galvanizing

Asked by sanjana241 | 9th Jun, 2008, 12:14: PM

Expert Answer:

Hot-dip galvanizing is a form of galvanization. It is the process of coating iron or steel with a thin zinc layer, by passing the steel through a molten bath of zinc at a temperature of around 860 °F (460 °C). When exposed to the atmosphere, pure zinc reacts with oxygen to form zinc oxide, which further reacts with carbon dioxide to form zinc carbonate, a dull grey, fairly strong material that stops further corrosion in many circumstances, protecting the steel below from the elements. Galvanized steel is widely used in applications where rust resistance is needed, and can be identified by the crystallization patterning on the surface (often called a "spangle").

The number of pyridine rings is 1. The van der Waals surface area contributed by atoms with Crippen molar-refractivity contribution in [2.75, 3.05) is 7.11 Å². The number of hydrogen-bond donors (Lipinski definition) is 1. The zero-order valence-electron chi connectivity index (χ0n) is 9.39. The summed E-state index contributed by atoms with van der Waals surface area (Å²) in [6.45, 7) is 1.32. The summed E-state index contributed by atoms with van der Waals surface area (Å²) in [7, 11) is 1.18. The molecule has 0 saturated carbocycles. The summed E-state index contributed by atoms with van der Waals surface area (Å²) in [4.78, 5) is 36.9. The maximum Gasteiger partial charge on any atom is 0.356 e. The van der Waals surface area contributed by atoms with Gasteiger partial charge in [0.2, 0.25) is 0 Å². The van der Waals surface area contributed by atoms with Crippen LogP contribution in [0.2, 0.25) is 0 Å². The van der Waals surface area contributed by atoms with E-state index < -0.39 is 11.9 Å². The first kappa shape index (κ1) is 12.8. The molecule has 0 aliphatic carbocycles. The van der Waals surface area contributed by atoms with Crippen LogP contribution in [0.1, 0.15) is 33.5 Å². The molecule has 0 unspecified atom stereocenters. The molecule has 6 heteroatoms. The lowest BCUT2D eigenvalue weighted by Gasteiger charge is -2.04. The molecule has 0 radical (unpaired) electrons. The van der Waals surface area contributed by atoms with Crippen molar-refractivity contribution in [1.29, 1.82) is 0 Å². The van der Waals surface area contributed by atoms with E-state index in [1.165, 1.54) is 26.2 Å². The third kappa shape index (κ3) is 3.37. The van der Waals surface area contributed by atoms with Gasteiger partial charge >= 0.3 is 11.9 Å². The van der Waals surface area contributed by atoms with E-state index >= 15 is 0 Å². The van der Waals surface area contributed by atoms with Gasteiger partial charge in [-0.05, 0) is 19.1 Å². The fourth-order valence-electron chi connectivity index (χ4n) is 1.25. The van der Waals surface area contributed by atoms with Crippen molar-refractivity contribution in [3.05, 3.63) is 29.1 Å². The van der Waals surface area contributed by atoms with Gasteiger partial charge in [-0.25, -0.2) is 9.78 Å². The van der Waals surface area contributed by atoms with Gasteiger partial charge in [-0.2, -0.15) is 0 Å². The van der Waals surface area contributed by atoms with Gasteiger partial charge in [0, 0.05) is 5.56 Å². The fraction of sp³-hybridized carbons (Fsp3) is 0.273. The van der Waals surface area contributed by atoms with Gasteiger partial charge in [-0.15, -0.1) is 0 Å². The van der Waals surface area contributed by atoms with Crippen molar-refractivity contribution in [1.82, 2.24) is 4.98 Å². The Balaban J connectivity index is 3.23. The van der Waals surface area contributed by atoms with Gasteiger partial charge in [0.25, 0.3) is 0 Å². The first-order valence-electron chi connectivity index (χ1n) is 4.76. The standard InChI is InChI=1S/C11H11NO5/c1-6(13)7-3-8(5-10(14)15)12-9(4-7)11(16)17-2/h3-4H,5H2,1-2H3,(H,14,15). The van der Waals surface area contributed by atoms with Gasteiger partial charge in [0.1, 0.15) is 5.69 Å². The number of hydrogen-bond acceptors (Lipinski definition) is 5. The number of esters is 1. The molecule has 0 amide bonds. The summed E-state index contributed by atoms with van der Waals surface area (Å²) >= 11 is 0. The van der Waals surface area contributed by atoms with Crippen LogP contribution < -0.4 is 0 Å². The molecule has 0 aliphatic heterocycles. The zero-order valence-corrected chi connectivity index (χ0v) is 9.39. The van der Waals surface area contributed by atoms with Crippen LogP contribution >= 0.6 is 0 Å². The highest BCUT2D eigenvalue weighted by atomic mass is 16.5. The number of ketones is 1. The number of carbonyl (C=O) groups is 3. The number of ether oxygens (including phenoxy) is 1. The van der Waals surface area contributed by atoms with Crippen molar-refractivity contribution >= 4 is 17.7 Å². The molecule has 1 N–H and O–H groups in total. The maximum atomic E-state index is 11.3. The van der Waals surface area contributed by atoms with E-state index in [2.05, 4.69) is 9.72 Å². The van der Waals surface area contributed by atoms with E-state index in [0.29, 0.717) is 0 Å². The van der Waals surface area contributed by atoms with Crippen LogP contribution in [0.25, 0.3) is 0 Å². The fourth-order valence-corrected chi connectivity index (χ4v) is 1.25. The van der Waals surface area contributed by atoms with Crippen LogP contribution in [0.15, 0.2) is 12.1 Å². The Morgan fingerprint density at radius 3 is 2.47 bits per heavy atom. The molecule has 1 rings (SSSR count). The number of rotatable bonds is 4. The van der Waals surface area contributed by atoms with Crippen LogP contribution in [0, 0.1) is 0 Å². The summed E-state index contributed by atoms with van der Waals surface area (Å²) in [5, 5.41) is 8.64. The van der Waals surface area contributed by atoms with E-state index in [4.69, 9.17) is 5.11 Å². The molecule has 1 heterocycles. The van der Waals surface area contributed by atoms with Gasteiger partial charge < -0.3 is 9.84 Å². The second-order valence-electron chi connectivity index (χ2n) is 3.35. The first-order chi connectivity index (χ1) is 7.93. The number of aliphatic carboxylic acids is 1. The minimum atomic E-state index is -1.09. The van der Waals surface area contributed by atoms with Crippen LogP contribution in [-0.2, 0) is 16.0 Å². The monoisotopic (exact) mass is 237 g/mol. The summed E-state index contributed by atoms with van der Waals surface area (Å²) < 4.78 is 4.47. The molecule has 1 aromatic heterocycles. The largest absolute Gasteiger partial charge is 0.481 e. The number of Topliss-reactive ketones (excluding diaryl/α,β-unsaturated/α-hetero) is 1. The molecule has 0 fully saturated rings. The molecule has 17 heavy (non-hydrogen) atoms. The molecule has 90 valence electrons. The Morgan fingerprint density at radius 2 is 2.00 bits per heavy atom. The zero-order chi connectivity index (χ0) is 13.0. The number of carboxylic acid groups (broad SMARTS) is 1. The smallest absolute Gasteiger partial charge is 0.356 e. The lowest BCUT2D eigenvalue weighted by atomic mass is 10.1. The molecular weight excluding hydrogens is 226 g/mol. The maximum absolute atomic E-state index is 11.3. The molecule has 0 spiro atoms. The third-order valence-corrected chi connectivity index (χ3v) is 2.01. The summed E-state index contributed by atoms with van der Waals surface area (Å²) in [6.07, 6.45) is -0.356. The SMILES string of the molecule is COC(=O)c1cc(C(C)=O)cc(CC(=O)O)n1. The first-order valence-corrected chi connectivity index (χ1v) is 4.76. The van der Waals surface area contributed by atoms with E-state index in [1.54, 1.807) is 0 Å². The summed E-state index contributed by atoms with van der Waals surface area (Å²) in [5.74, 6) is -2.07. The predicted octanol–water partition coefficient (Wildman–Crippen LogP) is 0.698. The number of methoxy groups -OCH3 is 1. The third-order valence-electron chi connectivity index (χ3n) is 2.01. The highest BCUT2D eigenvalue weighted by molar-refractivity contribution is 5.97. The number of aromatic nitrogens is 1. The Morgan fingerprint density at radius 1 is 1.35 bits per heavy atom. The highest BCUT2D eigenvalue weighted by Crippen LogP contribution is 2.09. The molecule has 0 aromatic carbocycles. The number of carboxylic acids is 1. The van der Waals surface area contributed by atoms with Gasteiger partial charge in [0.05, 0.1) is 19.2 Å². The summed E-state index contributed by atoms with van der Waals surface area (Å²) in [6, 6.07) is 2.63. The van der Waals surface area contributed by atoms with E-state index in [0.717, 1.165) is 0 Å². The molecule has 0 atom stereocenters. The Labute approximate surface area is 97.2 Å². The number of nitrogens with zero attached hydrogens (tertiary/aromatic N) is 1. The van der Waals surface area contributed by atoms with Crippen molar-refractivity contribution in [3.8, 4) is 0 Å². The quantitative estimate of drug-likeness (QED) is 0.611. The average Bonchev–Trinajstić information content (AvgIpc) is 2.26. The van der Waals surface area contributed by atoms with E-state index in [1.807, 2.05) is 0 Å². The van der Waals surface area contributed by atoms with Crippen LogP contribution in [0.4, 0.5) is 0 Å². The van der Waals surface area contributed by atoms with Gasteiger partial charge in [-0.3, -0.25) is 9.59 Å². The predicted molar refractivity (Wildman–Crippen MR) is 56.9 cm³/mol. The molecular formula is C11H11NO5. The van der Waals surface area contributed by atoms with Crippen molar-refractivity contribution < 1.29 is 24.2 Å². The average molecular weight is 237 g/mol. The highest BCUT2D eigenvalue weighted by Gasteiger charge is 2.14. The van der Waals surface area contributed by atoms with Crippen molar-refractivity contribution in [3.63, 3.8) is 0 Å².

Answered by  | 11th Jun, 2008, 04:28: AM

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